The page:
Let's wait and see how new law works: Ho Lok-sang - RTHK
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Let's wait and see how new law works: Ho Lok-sang

2020-07-26 HKT 10:32
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  • Anti-extradition bill demonstrators take cover during a protest in July 2019. File photo: Reuters.
    Anti-extradition bill demonstrators take cover during a protest in July 2019. File photo: Reuters.
Academic Ho Lok-sang has bemoaned divisions in Hong Kong society, saying everyone wants to see the city thrive.

But speaking on RTHK's Letter to Hong Kong, Ho, a senior research fellow in the Pan Sutong Shanghai-Hong Kong Economic Policy Research Institute at Lingnan University, took issue with what he described as "the revolutionary camp".

He said this camp's strategy was proposed by Occupy founder Benny Tai, "who has a plan to force the revolution upon Beijing".

He said under the plan, pan-democrats aimed to win more than half the seats in the coming Legislative Council elections, and then they would vote against the budget and block funding requests, "forcing the government to shut down".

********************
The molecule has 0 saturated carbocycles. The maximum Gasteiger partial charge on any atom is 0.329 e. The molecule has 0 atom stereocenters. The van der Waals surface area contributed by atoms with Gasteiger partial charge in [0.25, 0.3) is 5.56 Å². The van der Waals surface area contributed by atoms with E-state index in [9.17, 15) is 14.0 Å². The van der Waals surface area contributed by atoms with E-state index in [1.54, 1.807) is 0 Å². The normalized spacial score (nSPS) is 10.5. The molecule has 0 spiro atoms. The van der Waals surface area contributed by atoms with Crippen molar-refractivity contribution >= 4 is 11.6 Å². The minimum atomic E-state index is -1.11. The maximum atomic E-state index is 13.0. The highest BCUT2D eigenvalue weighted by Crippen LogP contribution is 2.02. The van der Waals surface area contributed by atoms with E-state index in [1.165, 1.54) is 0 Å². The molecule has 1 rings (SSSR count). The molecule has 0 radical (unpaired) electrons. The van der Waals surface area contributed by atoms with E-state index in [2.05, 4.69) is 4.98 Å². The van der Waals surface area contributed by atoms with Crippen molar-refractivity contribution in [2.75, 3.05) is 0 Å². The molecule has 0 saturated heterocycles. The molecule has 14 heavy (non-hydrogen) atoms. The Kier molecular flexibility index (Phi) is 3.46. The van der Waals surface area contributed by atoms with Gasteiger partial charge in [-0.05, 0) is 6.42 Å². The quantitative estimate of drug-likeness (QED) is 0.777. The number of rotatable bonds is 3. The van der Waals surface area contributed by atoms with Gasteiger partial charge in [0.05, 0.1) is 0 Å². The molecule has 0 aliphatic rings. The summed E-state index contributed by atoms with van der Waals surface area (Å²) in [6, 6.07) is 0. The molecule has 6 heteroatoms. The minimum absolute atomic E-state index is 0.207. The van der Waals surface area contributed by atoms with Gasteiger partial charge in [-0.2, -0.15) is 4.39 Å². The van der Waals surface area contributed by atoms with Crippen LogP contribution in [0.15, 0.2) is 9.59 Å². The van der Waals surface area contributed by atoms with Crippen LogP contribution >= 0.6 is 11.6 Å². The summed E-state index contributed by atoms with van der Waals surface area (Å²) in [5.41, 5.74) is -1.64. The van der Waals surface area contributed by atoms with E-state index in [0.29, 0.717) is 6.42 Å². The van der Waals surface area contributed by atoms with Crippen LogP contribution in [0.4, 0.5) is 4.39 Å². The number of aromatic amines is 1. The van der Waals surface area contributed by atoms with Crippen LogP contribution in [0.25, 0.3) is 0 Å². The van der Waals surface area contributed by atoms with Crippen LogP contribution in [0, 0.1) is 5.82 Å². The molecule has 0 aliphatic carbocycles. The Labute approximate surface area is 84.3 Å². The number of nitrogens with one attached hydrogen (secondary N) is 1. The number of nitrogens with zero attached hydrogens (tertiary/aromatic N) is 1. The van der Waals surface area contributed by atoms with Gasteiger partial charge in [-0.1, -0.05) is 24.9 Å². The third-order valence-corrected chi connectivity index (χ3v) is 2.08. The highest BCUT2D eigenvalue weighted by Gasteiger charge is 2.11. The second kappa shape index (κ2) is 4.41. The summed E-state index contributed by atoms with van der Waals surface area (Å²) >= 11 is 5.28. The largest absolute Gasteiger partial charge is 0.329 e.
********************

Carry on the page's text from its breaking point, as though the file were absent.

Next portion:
"The government will be expected to dismiss the Legco and call another election. The revolutionary camp will again win more than half of the Legco seats, forcing the Chief Executive to resign," he said.

He said Tai expected Beijing to intervene to "establish a provisional Legco, appoint a new Chief Executive, and arrest political leaders in the pan-democrat camp".

"This will then provoke major social unrest and strikes, paralysing the economy. That will force a 'bloody crackdown' which will in turn lead to extreme sanctions on the Chinese Communist Party from various nations. Professor Tai looks forward to this scenario," Ho said.

Ho said he found this strategy "most disturbing", and could not accept people promoting strategies that point to social unrest.

Ho acknowledged people were wary about the new national security law (NSL) - but called for a wait and see approach.

"Agitating over it will not help," Ho, said, saying the SAR had already experienced the Occupy movement and the Fugitive Amendment Bill.

"The NSL is a result of that agitation. My reading is that as long as we stick to the Basic Law, Hong Kong will be fine," Ho said. "After all, China gains nothing if Hong Kong doesn’t thrive."